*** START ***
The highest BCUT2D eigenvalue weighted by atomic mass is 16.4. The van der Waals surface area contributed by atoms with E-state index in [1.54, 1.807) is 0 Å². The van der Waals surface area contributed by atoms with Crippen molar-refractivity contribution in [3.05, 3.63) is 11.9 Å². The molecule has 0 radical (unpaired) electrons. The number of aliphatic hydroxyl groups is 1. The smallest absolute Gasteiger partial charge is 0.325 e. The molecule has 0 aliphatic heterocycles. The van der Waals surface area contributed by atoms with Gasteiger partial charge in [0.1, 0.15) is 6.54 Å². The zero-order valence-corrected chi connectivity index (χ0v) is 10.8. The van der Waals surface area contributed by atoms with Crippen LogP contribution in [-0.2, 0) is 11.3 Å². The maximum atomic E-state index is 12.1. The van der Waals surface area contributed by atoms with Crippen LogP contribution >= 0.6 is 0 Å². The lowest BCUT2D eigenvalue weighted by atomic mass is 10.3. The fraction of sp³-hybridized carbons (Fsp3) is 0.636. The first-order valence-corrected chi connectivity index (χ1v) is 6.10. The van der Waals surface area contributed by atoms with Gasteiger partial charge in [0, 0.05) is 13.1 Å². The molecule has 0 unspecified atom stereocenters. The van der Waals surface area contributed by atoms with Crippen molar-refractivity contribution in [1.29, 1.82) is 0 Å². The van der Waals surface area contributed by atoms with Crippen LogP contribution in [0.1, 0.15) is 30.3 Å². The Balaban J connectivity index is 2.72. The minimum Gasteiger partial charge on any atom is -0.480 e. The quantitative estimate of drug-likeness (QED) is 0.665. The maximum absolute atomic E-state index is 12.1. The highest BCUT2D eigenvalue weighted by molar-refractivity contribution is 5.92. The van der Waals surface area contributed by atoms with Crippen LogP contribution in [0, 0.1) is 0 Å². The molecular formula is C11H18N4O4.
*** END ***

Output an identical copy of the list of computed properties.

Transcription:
The highest BCUT2D eigenvalue weighted by atomic mass is 16.4. The van der Waals surface area contributed by atoms with E-state index in [1.54, 1.807) is 0 Å². The van der Waals surface area contributed by atoms with Crippen molar-refractivity contribution in [3.05, 3.63) is 11.9 Å². The molecule has 0 radical (unpaired) electrons. The number of aliphatic hydroxyl groups is 1. The smallest absolute Gasteiger partial charge is 0.325 e. The molecule has 0 aliphatic heterocycles. The van der Waals surface area contributed by atoms with Gasteiger partial charge in [0.1, 0.15) is 6.54 Å². The zero-order valence-corrected chi connectivity index (χ0v) is 10.8. The van der Waals surface area contributed by atoms with Crippen LogP contribution in [-0.2, 0) is 11.3 Å². The maximum atomic E-state index is 12.1. The van der Waals surface area contributed by atoms with Crippen LogP contribution >= 0.6 is 0 Å². The lowest BCUT2D eigenvalue weighted by atomic mass is 10.3. The fraction of sp³-hybridized carbons (Fsp3) is 0.636. The first-order valence-corrected chi connectivity index (χ1v) is 6.10. The van der Waals surface area contributed by atoms with Gasteiger partial charge in [0, 0.05) is 13.1 Å². The molecule has 0 unspecified atom stereocenters. The van der Waals surface area contributed by atoms with Crippen molar-refractivity contribution in [1.29, 1.82) is 0 Å². The van der Waals surface area contributed by atoms with Crippen LogP contribution in [0.1, 0.15) is 30.3 Å². The Balaban J connectivity index is 2.72. The minimum Gasteiger partial charge on any atom is -0.480 e. The quantitative estimate of drug-likeness (QED) is 0.665. The maximum absolute atomic E-state index is 12.1. The highest BCUT2D eigenvalue weighted by molar-refractivity contribution is 5.92. The van der Waals surface area contributed by atoms with Crippen LogP contribution in [0, 0.1) is 0 Å². The molecular formula is C11H18N4O4.